On Tuesday, June 20, 2017, the Supreme Court of Pennsylvania held in Pennsylvania Environmental Defense Fund v. Commonwealth, No. 10 MAP 2015 (June 20, 2017) (PEDF), that the longstanding Payne v. Kassab test initially adopted by the Commonwealth Court of Pennsylvania in 1973 was not “the appropriate standard for deciding” challenges under Article I, § 27 of the Pennsylvania Constitution (often referred to as the “Environmental Rights Amendment” or “ERA”). No. 10 MAP 2015, at 27-28. In doing so, the majority of the Supreme Court adopted the ruling of a plurality of the Supreme Court in Robinson Township v. Commonwealth, 83 A.3d 901 (Pa. 2013) (plurality). Moreover, the Supreme Court held that “when reviewing challenges to the constitutionality of Commonwealth actions under [the ERA], the proper standard of judicial review lies in the text of [the ERA] itself as well as the underlying principles of Pennsylvania trust law in effect at the time of its enactment.” No. 10 MAP 2015, at 28.

PEDF initially filed the lawsuit in Commonwealth Court on March 19, 2012, arguing that the removal of funds generated from the leasing of public lands for oil and gas development from accounts maintained by the Department of Conservation and Natural Resources (DCNR) to general government funds violated the requirements of the ERA. The ERA states:

The people have a right to clean air, pure water, and to the preservation of the natural, scenic, historic and esthetic values of the environment. Pennsylvania’s public natural resources are the common property of all the people, including generations yet to come. As trustee of these resources, the Commonwealth shall conserve and maintain them for the benefit of all the people.

Pa. Const. art. I, Section 27. In its underlying decision issued on January 7, 2015, the Commonwealth Court determined that the ERA did not preclude the transfer of the revenues from DCNR accounts to general government accounts. Pennsylvania Environmental Defense Fund v. Commonwealth, 108 A.3d 140 (Pa. Commw. Ct. 2015).

In its decision reversing the Commonwealth Court, the Supreme Court rejected the longstanding three-part test adopted by the Commonwealth Court in Payne v. Kassab, 312 A.2d 86 (Pa. Commw. 1973) (Payne) to determine a violation of the Environmental Rights Amendment. The three-part Payne test addressed the following questions:

  1. Was there compliance with all applicable statutes and regulations relevant to the protection of the Commonwealth’s public natural resources?
  2. Does the record demonstrate a reasonable effort to reduce the environmental incursion to a minimum?
  3. Does the environmental harm which will result from the challenged decision or action so clearly outweigh the benefits to be derived therefrom that to proceed further would be an abuse of discretion? Id. at 94.

The Supreme Court reasoned that the Payne test “strip[ped]” the ERA “of its meaning.” No. 10 MAP 2015, at 27. The Supreme Court found that the proper standard of judicial review for challenges to the constitutionality of Commonwealth actions under the ERA “lies in the text of Article 1, Section 27 itself as well as the underlying principles of Pennsylvania trust law in effect at the time of its enactment.” No. 10 MAP 2015, at 27-28. Additionally, the decision relied upon and favorably cited the plurality decision in Robinson Township v. Commonwealth, 83 A.3d 901 (Pa. 2013) (Robinson), which had previously indicated that the Payne test should not be used. Id. at 967. The Commonwealth Court had previously indicated that as the Robinson decision was merely a plurality decision, the Payne test remained applicable. Pennsylvania Environmental Defense Fund v. Commonwealth, 108 A.3d 140, 159 (Pa. Commw. Ct. 2015).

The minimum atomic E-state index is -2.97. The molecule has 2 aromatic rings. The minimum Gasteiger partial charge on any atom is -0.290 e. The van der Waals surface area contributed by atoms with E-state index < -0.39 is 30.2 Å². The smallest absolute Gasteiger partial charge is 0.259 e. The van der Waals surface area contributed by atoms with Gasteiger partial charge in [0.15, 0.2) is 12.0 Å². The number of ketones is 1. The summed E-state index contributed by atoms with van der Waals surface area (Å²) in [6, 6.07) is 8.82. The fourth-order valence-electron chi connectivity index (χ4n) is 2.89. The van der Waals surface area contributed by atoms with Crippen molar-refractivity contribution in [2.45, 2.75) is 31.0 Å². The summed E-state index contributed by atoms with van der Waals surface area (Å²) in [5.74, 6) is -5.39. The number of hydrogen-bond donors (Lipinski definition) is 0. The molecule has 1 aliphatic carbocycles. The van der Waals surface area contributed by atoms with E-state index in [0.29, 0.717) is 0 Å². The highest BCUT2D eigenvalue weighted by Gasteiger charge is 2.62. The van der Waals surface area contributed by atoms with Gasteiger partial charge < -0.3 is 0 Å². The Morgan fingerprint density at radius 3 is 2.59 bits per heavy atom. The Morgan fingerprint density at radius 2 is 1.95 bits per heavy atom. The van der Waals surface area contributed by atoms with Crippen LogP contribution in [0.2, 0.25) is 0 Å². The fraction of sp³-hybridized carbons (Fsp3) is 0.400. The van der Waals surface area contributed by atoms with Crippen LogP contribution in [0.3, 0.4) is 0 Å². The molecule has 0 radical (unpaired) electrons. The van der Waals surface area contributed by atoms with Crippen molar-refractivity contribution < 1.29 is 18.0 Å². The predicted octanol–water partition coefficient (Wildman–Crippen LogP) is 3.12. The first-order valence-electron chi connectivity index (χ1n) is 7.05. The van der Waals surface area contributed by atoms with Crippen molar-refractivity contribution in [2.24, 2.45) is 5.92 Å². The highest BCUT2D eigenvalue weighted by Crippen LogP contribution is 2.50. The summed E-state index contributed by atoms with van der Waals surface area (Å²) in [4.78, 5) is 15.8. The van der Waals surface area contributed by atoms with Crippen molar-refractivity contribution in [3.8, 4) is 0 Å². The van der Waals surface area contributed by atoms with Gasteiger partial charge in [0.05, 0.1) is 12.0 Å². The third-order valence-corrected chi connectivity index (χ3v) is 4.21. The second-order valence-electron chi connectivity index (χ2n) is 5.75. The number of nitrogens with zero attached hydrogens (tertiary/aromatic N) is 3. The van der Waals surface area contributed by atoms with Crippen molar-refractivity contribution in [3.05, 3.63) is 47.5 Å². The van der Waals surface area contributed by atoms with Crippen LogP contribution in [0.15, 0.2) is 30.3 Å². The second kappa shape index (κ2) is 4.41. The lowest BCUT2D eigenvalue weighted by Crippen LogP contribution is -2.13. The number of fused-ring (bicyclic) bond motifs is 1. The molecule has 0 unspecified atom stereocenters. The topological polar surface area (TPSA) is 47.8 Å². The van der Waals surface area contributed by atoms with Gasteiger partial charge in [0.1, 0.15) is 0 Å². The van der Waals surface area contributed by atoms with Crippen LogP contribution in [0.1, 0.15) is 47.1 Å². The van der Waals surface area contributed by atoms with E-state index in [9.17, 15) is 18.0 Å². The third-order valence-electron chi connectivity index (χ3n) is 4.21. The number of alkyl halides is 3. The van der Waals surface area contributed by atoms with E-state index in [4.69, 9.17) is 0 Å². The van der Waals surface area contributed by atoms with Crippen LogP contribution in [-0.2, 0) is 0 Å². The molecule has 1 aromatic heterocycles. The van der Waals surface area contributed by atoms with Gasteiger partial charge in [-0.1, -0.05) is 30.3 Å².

While considering the constitutionality of the statutes addressing the transfer of funds from DCNR to general accounts, the Supreme Court also addressed the Commonwealth’s duty as a trustee of “public natural resources” under the ERA. Robinson Township v. Commonwealth, 83 A.3d 901, 956-57 (Pa. 2013). In PEDF, the Supreme Court applied that requirement to the funds and accounts generated by leasing of public lands. No. 10 MAP 2015, at 14. Although acknowledging that the ERA creates a “public trust,” No. 10 MAP 2015, at 30, the Supreme Court applied principles of private trust law to its analysis of the ERA and its applicability to funds generated from DCNR’s leasing. No. 10 MAP 2015, at 31-33. It should be noted Justice Baer, in his concurring and dissenting opinion, disagreed with the application of private trust principles to the public trust. See, e.g., No. 10 MAP 2015 at 2 (Baer, J., conc. and dis.) (“the current decision imposes upon our sister branches of government private trust principles that are absent from the constitutional language and tangential to the forces motivating the adoption of [the ERA].”).

The case was remanded to the Commonwealth Court in order to further develop the appellate record, because the Supreme Court deemed it was not sufficiently developed to conclude whether all revenues generated by the leases remained in the corpus of the natural resources trust. Id. at 37-38.